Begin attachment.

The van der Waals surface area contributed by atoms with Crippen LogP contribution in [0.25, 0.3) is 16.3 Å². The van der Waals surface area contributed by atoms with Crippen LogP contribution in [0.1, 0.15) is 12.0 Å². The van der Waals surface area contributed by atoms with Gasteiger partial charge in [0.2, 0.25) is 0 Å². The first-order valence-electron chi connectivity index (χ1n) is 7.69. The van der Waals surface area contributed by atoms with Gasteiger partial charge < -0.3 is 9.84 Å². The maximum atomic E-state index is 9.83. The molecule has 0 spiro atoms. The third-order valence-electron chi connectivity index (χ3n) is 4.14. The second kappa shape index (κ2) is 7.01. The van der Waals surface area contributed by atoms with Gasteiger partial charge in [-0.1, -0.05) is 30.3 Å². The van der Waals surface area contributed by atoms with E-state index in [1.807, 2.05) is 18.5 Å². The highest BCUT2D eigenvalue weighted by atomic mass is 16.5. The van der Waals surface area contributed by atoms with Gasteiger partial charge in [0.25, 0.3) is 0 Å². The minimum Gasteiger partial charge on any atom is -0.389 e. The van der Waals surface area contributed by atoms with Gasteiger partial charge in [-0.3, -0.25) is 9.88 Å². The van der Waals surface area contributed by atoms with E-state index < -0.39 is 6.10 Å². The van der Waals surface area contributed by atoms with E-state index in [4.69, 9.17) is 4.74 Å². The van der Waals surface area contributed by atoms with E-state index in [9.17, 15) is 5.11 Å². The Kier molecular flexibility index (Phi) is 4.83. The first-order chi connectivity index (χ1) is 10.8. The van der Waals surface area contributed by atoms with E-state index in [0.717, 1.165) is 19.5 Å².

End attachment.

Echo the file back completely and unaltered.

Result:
The van der Waals surface area contributed by atoms with Crippen LogP contribution in [0.25, 0.3) is 16.3 Å². The van der Waals surface area contributed by atoms with Crippen LogP contribution in [0.1, 0.15) is 12.0 Å². The van der Waals surface area contributed by atoms with Gasteiger partial charge in [0.2, 0.25) is 0 Å². The first-order valence-electron chi connectivity index (χ1n) is 7.69. The van der Waals surface area contributed by atoms with Gasteiger partial charge < -0.3 is 9.84 Å². The maximum atomic E-state index is 9.83. The molecule has 0 spiro atoms. The third-order valence-electron chi connectivity index (χ3n) is 4.14. The second kappa shape index (κ2) is 7.01. The van der Waals surface area contributed by atoms with Gasteiger partial charge in [-0.1, -0.05) is 30.3 Å². The van der Waals surface area contributed by atoms with E-state index in [1.807, 2.05) is 18.5 Å². The highest BCUT2D eigenvalue weighted by atomic mass is 16.5. The van der Waals surface area contributed by atoms with Gasteiger partial charge in [0.25, 0.3) is 0 Å². The minimum Gasteiger partial charge on any atom is -0.389 e. The van der Waals surface area contributed by atoms with Gasteiger partial charge in [-0.3, -0.25) is 9.88 Å². The van der Waals surface area contributed by atoms with E-state index < -0.39 is 6.10 Å². The van der Waals surface area contributed by atoms with E-state index in [4.69, 9.17) is 4.74 Å². The van der Waals surface area contributed by atoms with E-state index in [9.17, 15) is 5.11 Å². The Kier molecular flexibility index (Phi) is 4.83. The first-order chi connectivity index (χ1) is 10.8. The van der Waals surface area contributed by atoms with E-state index in [0.717, 1.165) is 19.5 Å².